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Lethbridge Herald Newspaper Archives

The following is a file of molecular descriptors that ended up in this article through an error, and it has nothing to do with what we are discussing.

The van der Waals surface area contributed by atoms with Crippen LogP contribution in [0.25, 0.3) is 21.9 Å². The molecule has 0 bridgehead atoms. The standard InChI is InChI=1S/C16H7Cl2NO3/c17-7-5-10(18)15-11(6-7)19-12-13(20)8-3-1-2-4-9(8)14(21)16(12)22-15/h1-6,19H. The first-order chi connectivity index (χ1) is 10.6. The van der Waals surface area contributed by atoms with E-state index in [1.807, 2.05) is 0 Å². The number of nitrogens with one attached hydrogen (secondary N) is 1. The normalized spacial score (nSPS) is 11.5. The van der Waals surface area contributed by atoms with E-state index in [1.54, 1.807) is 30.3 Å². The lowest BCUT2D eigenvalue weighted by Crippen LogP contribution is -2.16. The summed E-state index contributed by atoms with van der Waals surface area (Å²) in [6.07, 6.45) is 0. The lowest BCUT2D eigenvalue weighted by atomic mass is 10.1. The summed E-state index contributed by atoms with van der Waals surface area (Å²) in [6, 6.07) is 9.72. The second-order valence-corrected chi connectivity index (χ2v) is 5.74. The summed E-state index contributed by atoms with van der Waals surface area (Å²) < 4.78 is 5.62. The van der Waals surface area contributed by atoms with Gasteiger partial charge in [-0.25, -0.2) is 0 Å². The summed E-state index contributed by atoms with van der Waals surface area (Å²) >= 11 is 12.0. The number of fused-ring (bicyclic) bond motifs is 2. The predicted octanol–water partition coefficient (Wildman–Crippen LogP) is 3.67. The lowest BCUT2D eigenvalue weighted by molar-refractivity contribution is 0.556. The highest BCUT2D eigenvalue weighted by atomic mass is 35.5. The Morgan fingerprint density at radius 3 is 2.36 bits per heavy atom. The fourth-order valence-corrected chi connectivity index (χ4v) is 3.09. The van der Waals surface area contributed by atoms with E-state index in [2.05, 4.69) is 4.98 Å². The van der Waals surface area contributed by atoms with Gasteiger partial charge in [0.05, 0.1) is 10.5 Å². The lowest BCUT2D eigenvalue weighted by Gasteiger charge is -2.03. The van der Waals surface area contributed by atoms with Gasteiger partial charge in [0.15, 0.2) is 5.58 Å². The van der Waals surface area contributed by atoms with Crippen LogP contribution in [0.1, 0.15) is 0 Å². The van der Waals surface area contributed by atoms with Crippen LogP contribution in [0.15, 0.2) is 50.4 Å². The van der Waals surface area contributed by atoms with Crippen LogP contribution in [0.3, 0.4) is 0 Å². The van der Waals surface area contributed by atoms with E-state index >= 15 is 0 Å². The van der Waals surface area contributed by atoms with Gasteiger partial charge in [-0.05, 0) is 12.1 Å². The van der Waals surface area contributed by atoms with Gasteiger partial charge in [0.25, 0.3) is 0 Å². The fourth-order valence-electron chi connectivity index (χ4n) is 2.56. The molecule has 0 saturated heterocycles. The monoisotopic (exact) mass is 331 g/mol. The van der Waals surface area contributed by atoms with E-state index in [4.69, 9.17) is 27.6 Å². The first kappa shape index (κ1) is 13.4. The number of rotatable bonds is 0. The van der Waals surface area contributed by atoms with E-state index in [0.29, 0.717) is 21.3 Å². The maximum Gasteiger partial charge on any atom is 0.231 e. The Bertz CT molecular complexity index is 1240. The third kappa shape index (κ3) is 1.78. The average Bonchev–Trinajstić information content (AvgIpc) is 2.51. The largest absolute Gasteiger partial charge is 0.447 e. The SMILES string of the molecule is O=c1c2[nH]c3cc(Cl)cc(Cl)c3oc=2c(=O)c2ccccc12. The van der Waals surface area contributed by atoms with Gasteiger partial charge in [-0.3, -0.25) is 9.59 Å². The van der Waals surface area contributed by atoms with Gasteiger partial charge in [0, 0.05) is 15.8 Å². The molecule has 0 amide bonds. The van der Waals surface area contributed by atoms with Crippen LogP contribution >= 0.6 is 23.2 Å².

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Lethbridge Herald, The (Newspaper) - June 12, 1974, Lethbridge, Alberta The Lethbridge Herald FOURTH SECTION Lethbridge, Alberta, Wednesday, June 12, 1974 Pages 37 46 Improper eating habits ulead to poor nutrition' Soend a half an hour at noon or Meintzer, a father of seven "And proper knowledge and because Not that Dr Meintzer is vegetables has decreased as our he replies promptly to find the easiest most Spend a half an hour at noon or after school in your corner store if you want to know what's wrong with Canadians' health today, a University of Lethbridge nutrition specialist advises Dr Roger Meintzer says Canadians' consumption of soda pop, sweets and junk foods is "truly alarming We're a nation of snackers, he says, rather than eaters of good, balanced rneals In fact so concerned has the chemist become about society's aversion to good eating habits, he is writing a book on nutrition, geared to a layman's non- scientific understanding 'When you're in the corner grocery stores at noon, its the 39 and 69-cent bags of candies the kids are says Dr Meintzer, a father of seven "And in the junior high schools, the lunches brought from home are often tossed into the garbage can so students can buy chocolate bars and potato chips from vending machines for their noon meals He sees the basic problem of Canadians poor nutrition as dual-pronged good nutrition must begin when life begins, and education about biological development must be learned early to establish the habit of eating sensibly 'Right now, the biggest problem is improper and unbalanced meals for children Mothers have the best intentions in the world for their children, but because they don't have the proper knowledge and because they are susceptible to the wrong kinds of convenience foods, they are often feeding their youngsters all the wrong says Dr Meintzer ESSENTIAL YEARS "The first 25 years of your life including the first nine months prior to birth are the building blocks for your body's emphasizes the chemist "Today it seems that middle-aged people are those most concerned with good nutrition They are sensing the onset of aging and have begun to worry about their body, but that s not good enough you can't neglect something for years and then try to make up for that abuse by dieting and jogging when you re 45 Not that Dr Meintzer is discouraging middle-aged fitness, it's just that he'd rather people began the habit from the day one Even the most successful diet in the world isn't retroactive if you've been 30 pounds overweight for 30 years, that excess baggage will have left its mark on your system, even though you do lose it when you re valiantly striving to retain your youth at 50 And while we're 'going to pot' with gay abandon, the pity is that North Americans have an abundance of good food immediately available "we should be the best-fed people in the world, instead we're just says Meintzer Our consumption of vegetables has decreased as our consumption of junk foods has laments the professor "We eat too much meat, and not enough fresh fruits, which we regard as expensive even though we will readily buy a box of potato chips for 65 cents which have only calories to recommend them In 1910, the average North American consumed about two pounds of sugar annually Today, that figure is between 100-110 pounds of sugar or sugar-based products And what does Dr Meintzer suggest to combat all the ravage being done to the human body' 'Getting into the schools with the kind of information that will reinforce good eating habits at he replies promptly "We've got to educate our teachers so they possess nutritional knowledge based on the body's biological and chemical processes That way they can give their students practical, sensible reasons for establishing good eating habits PESSIMISTIC Dr Meintzer feels governments cannot afford to ignore the issue of nutrition any longer because it has close connection with escalating costs for health care as well as physical and intellectual development However. Dr Meintzer does admit to being a little pessimistic "We re all so convenience oriented, so ready to find the easiest most effortless way of doing things We may not want to give up our quick foods our snacks in favor ol more balanced meals which take more time to prepare 'Even when we attempt to lose weight accumulated over several jears we want to do it the easy way on a crash diet rather than sensibly, over a year's time he says The Canada Food Rules, despite their rather stodgy image are the best guide for any homemaker or parent who wants to ensure proper daily nutrition. savs Meintzer The key he adds "is moderation and variety eat the right amounts of milk, meats, cereals fruits and vegetables -The Herald Family Chris Stewart Walhs Allen, the new program co ordmator at the YMCA is as much at home with the "Newfies' in St John's as she is with her Colorado alma mater She learned to love Newfoundlanders when she got her start in her YMCA career in Canada's newest province It all began when she volunteered as a swimming instructor When the program co ordmator resigned she got the job and introduced gourmet cooking courses, crafts, athletics and summer day camps She was just getting her program nicely underway when her husband switched from Memorial University to the U of L with Mrs Allen having to adjust from Atlantic seaboard activities to Prairie interests. The two things she has found different in the operation of the Lethbridge YWCA is the fact it includes a residence quarters plus the fact it offers civic financed programs which she feels is a very good arrangement and perhaps unique in Canada Here the city sponsors certain programs and allows the 'Y' to hire their own instructors, which I feel is very good One thing she would like to see introduced is a day care centre to facilitate working mothers but since the present building doesn t meet the prescribed regulations this can't be realized immediately Mr Walhs believes since the senior citizens complex is to be located across the street from the V WCA programs to facilitate this particular age group should be considered Mrs Annabelle Long s loom is about as "homemade' as ou can get It was fashioned by husband Ernest from pieces of the corral and binder at the families' Spring Coulee farm It was the interest in weaving fostered by Rev Dr Scott of Magrsth United Church that started the flurry of weaving interest south of Lethbridge 15 years ago The minister from Blackie came from a long line of weavers In addition to his regular church duties he taught his male panshoners to make homemade looms and organized weaving classes for the women Enthused by the parson's how to do it instructions Ernest Long set to work fashioning a loom for his wife from bits of the corrall bordering his cow pasture He made the beams 35 inches wide and six inches thick from parts of his binder and the small top rollers from bits of discarded pipe The aprons were made out of the binder s canvass Now retired Mrs Long values her hobbv and her homemade loom more than ever Her only complaint is that husband Ernest painted the loom white rather than leaving it in its natural grain "The wood from the corrall was so beautiful. she savs Call 327-4348 For Rapid Pick-Up Reserve A J Luxury Accommodation For Your Luxury Fur Today J We have the finest vaults to care for your furs and expert consultants to make sure they stay luxurious. 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WKWMdi Woman pilot The first woman pilot to be hired by the British Columbia government, Karen Brynelsen, 29, has started as co-pilot of a Beechcraft turbo- prop and will graduate later to bigger jets Social problems creeping into northern villages EMIL'S CAMP, N W T (CP) Bernadette Immartoi- tuq stood in front of her fam- ily's igloo and tent home, more than 1 000 miles from the cozy Quebec City apart- ment she left last July While she had been working at University as a re- search assistant, her family- had exchanged their life in Ig- loohk an Arctic settlement of 600 for an isolated camp on the Fox Basin The family was in the van- guard of a native back-to-the- lanri rnm-crnent which is try- ing to escape the urban social problems creeping into north- ern communities For Bernadette. who re- turned north because her mother needed help, the ad- justment has not been easy I'm not used to staying with im familv the 19-vear- old Eskimo said in near-per- fect English 'It gets pretty cold sometimes But she and three families were beginning to appreciate their new carved from the frozen barrenlands with onh the bare necessities of 1hc modern age "1 like the quiet bere have to be close in order lo live together here We have lo share even know. 1o be a whole family Otherwise il doesn 1 work share evcrvlhinc. fuel and il somebodv runs mil of a pertain fnod IheolhT families alwavs share She said 1hc ramp miles above the Circle on ihe west roast of Baffin Island it-sown lilllccncrgv rnsjs iasi winter when 1hc> ran short of oil In bum in seal-oil lamps W c hd en 1 run out vc1 but we nearlv did and il was prcltv cold in the lent but now we have plentv The camp also has plentv of food About 100 feel from the dwellings is the commuml-v larder fenced off wilh ice blocks five feet high to keep out sled dogs and wolves 11 is loaded wilh seal meat, ca- ribou and hundreds of arctic char some weighing more than 20 pounds The only concessions to the outside world are rifles, am- munition. an oil stove for cooking tea. flour, and a snowmobile One thing particularly missed by Bernadette. who in her four in southern Canada learned to enjoy the latest in clothing and music, is books She is an avid reader and said she's always out of books Another problem is the lack of accessible medical facil- ities A voung woman recently had complications in pregnancy and a visiting hunter had to be sent on a nire-hour journey across Fox Basin by snowmobile to reach medical personnel in Igloolik. The next day an airplane arrived and the woman was evacuated to the Frobisher Bav General Hospital Despite the problems. Ber- nadette said "there are a lot of people in Igloolik who would wish to come here In- terest in going back to the land is strong that Igloo- lik s settlement council has Territorial Commis- sioner Stuart Hodgson for two Iwal co-ordmators to help families wanting to make the move Mr Hodgson said he would 1n in help these people, but ihe government neilher op- posed nor endorsed the trend lo Ihe land 11 would be prcflv ridicu- lous to draw up regulations and have them fill out a form in six copies in order lo move into a life of complete free dom He said that while reasons for moving van from family 1o famih manv were willing lo give up government hous- ing education employment assistance lo es- cape alcohol abuse in their communities HI] Jordans Business Year-End, Pre-lnventory Broadloom Sale Three Fashion Leader Carpets made for Jordans by Burlington now for one week only at these incredible low, low prices! 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